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Gitanyow Hereditary Chiefs challenge LNG project’s promises

The Hereditary Chiefs have raised their concerns to Ksi Lisims LNG
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An artist’s rendition of the Ksi Lisims LNG floating facility. Representatives for the prospective project say the remote nature of the plan would mitigate social and environmental concerns. (Illustration courtesy of Ksi Lisims LNG)

The Gitanyow Hereditary Chiefs (GHC) has challenged a natural gas project to prove their claims while in the midst of a land dispute currently in front of the courts.

On Feb. 9, GHC issued a statement challenging the Ksi Lisims LNG project’s claims regarding climate impacts and fisheries in the Nass Watershed.

The project is a proposed floating liquefied natural gas (LNG) export facility located on a site owned by the Nisga’a Nation near the community of Gingolx on the northwest coast of B.C.

The project will have a capacity of 12 million tonnes of low carbon LNG per year for markets in the pacific basic, most notably in Asia.

The GHC originally issued a detailed response to Ksi Lisims LNG back in December, questioning the validity of Ksi Lisims’ claims of being net zero with the lowest greenhouse gas (GHG) footprint of any global project. The response letter outlined Gitanyow’s concerns about the project’s assessments and called for a need of a comprehensive evaluation that included hydroelectric development, pipeline emissions and upstream natural gas development.

Simogyet Malii (Glen Williams) president of the GHC, says that Ksi Lisims’s claims that their project will reduce carbon emissions is simply “not credible.”

“The implications of the Ksi Lisims project for increasing drought, wildfires, and glacial recession within Gitanyow’s traditional territory and globally are alarming,” he said. “If Ksi Lisims LNG is dedicated to reducing climate impacts and GHG emissions, Gitanyow challenges the proponents to provide all evidence to support their claims.”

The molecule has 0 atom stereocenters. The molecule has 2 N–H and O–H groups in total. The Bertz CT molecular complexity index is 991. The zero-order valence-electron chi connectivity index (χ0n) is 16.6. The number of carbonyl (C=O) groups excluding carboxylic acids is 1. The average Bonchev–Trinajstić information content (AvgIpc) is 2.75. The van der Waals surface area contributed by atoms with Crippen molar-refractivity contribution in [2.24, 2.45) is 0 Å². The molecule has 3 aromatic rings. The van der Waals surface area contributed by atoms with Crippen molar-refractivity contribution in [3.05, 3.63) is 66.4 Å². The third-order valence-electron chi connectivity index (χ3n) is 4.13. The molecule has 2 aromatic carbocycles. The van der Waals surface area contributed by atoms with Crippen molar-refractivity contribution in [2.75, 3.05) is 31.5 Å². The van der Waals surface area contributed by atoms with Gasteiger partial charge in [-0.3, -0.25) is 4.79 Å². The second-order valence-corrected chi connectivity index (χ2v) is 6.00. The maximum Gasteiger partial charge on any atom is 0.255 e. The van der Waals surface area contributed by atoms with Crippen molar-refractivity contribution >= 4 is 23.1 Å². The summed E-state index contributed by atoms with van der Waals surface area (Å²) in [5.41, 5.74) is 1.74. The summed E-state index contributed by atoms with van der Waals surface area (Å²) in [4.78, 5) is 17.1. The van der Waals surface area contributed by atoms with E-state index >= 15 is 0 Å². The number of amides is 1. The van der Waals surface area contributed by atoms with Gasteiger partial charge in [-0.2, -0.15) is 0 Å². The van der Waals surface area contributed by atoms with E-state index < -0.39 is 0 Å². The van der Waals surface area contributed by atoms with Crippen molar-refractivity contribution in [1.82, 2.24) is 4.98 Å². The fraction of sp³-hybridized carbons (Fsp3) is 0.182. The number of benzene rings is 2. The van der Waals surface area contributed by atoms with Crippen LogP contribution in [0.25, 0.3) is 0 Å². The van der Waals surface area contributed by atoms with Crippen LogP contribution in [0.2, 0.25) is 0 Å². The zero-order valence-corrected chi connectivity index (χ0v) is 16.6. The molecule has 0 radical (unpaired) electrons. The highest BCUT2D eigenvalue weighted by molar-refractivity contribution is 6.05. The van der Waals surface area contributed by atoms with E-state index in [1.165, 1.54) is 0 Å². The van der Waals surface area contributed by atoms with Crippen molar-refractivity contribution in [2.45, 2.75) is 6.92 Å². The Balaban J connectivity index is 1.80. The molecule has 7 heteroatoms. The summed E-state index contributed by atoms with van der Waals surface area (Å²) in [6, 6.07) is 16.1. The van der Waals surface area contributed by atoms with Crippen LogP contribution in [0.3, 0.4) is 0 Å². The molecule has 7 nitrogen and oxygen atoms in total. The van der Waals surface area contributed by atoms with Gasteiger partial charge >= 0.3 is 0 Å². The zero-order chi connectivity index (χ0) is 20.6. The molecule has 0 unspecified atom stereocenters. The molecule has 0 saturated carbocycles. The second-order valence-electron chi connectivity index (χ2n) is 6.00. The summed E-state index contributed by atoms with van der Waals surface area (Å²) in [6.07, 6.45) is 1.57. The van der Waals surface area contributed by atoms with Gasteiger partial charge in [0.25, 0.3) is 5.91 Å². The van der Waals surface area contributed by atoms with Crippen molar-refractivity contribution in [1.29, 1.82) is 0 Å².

The GHC also raised concerns over the potential impact of the LNG project on salmon populations in the Nass and Skeena Watersheds. Their response challenges the assessment methods and calls for a more thorough review of the potential effects on salmon and bull kelp habitats, which are vital for Gitanyow’s food security and cultural practices.

Since last November, Gitanyow has been looking for answers from Ksi Lisims to determine whether a Gitanyow Wilp Sustainability Assessment Process (WSAP) should be initiated, which is crucial for reviewing major developments within Gitanyow Lax’yip or those affecting Gitanyow rights.

The GHC have also urged for a pause in the current British Columbia Environmental Assessment Office (BCEAO) review process until essential studies have been completed. Gitanyow is currently seeking additional details from Ksi Lisims LNG before they proceed with initiating a WSAP assessment.

“Gitanyow calls for commitments from both Ksi Lisims LNG and the BCEAO to pause the review process until our requested information is provided,” said Naxginkw (Tara Marsden) Wilp sustainability director for the GHC. “Additionally, if a WSAP assessment is initiated, Gitanyow requests collaboration to determine appropriate timelines, ensuring meaningful consideration in provincial decisions.”

Black Press Media reached out to Ksi Lisims LNG for comment, and they stated that while the dispute does not involve the land where their facility will be located, they decline to comment on Gitanyow’s current position on the project.

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